* Kerryn Burgess
* Lonely Planet Author
Wheat field in afternoon light.
Wheat field in afternoon light.
Lonely Planet media
* Ian Connellan
* Lonely Planet Photographer
Grape vines, Miramar Wines north of Mudgee on Henry Lawson Way.
Interior, Henry Lawson Centre, Gulgong.
Detail of Wine Library at Huntington Estate.
Ferns on forest edge.
Traditional buildings in the historic town of Gulgong.
When Sydney is sweltering, head inland for higher-altitude cool temperatures, unique wines, fine dining and historic towns that look straight from a movie set.
Duration: Four to six days
Distance: 700km loop
Best time to go: Late spring or summer
The Great Western Hwy is the most direct route from Sydney to the Blue Mountains, but the spectacular Bells Line of Road is far more rewarding. It's less congested than the highway and offers fine views towards the coast from Kurrajong Heights on the eastern slopes of the range, and magnificent sandstone cliff scenery all the way to Lithgow. To reach the Bells Line of Road, head northwest from Sydney on the Windsor road, then take the Richmond road west; it becomes the Bells Line of Road after Richmond.
Leave Sydney mid-morning and you'll be in Kurrajong Heights in time for lunch at NSW's most endearing regional
restaurant, Lochiel House. Set in a little cottage dating from 1825, it's all open-fire cosiness and warm hospitality. The menu offers fine dining with clear flavours: the signature steamed custard with smoked eel, scallops and truffles echoes chef Anthony Milroy's background at Tetsuya's.
Clear your head with a stroll through Mt Tomah Botanic Gardens, 24km further west, between Bilpin and Bell. Both
native plants and exotic species thrive at this cool-climate annexe of Sydney's Royal Botanic Gardens; its grounds are so extensive (and hilly) that you'd need more than a couple of hours to see everything.
On the road to Mudgee
Set the GPS for Mudgee and enjoy the drive as the rugged mountain ranges give way to rolling hills, vineyards and fertile pasture. Mudgee doesn't stand out as a country town, but it's central to the emergence of the Central West as a food and wine getaway. Every hotel, cafe and restaurant in town will offer you a map of the local wineries, but a good starting point is Pieter Van Gent, where tastings can be taken in old choir stalls in the atmospheric Cask Hall.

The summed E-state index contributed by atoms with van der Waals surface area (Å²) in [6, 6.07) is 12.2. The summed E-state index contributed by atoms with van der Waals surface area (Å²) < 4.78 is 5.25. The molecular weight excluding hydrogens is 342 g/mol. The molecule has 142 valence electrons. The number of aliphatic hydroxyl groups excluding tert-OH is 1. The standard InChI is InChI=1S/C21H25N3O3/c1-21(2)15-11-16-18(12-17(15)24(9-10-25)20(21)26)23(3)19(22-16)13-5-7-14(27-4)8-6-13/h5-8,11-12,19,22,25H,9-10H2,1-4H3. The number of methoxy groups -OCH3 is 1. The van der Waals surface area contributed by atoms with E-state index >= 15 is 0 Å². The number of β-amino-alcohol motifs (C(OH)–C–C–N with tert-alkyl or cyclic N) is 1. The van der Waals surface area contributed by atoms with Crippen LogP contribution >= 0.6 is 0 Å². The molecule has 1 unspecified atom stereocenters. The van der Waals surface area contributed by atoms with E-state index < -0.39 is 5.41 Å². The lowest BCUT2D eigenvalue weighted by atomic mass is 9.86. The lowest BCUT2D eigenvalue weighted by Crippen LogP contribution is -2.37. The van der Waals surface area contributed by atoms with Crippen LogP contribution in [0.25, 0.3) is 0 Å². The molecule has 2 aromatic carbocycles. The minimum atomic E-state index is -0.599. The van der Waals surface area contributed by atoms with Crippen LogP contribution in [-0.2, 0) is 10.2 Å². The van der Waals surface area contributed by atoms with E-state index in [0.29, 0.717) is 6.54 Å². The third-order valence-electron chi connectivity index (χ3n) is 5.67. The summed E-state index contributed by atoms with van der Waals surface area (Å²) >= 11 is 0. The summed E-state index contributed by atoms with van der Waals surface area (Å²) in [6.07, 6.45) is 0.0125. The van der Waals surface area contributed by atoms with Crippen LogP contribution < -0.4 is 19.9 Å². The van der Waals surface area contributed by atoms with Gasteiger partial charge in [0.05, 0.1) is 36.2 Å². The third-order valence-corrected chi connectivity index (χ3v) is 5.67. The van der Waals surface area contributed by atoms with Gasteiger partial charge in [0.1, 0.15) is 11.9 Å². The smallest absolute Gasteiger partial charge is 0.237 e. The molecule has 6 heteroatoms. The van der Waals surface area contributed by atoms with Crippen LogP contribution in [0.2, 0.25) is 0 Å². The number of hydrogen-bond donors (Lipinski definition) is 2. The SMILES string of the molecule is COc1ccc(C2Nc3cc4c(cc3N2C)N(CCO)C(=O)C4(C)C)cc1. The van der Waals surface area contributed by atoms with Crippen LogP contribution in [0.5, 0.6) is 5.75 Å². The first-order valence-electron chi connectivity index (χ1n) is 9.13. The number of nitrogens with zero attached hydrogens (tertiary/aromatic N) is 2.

One of the most carefully restored and extended buildings in town is the Cobb & Co Court Boutique Hotel, once
a coach stop, now stylish accommodation and home to the Wineglass Bar & Grill. It's well located for an overnight stay,
and you'll love its proximity to Roth's Wine Bar, hub of the town's wine scene.
Wining and dining in Orange
Continuing on to Orange via Wellington, evidence of the area's fertility surrounds you, especially if you're here in spring. Bright yellow canola crops form a patchwork landscape and the air is strong with the buzz of native bees and the smell of newly cut forage. Lambs graze next to their mothers over the rolling hills, and cherry blossom is everywhere on the roadside.
That bounty of produce is one of the reasons for Orange's abundance of exceptionally good restaurants. You'd need at least three nights here to hit all the highlights dining-wise, but if you have only one or two, don't miss Lolli Redini and the Union Bank, which are almost next door to each other in the centre of town.
The Union Bank is ideal for a long, lazy courtyard lunch stretching into late afternoon – an antipasto plate to share, say, or a rotolo with capers, sage and burnt butter. The list of local wines by the glass is extensive, and if you find one you particularly like, you can buy it by the bottle at the wine shop next door.
Lolli Redini is more formal, but it's far from stiff or starched – the cheery, bright-red interior with dozens of cushions and original artworks sees to that. Service is polished and professional, and the kitchen demonstrates both faithfulness to the classics – a double-baked Gruyere-and-zucchini soufflé, say – and lightness of touch, as in oysters with sparkling wine granita, cucumber and roe. Again, don't miss the opportunity to try some of the cool-climate wines this region is famous for.
Orange has plenty of chintzy B&Bs, but for straightforward contemporary style and a great central location (you can walk to all the restaurants in town), book yourself in to De Russie Suites. Each suite has a well-equipped kitchen; a breakfast pack is provided and the bathrobes and L'Occitaine toiletries are a nice touch.
The quickest way back to Sydney from Orange (255km) is along the Great Western Hwy via Katoomba, completing a
DETOUR: The tiny settlements of Gulgong and Millthorpe look like something out of a Hollywood backlot. Gulgong, near Mudgee, was created during gold rush days; now classified by the National Trust, it's the hub of an established gallery scene. The highlight of Millthorpe, near Orange, is its destination restaurant, Tonic. The most relaxing
way to experience both towns is to wander aimlessly around ye olde shops as ye moode takes you.
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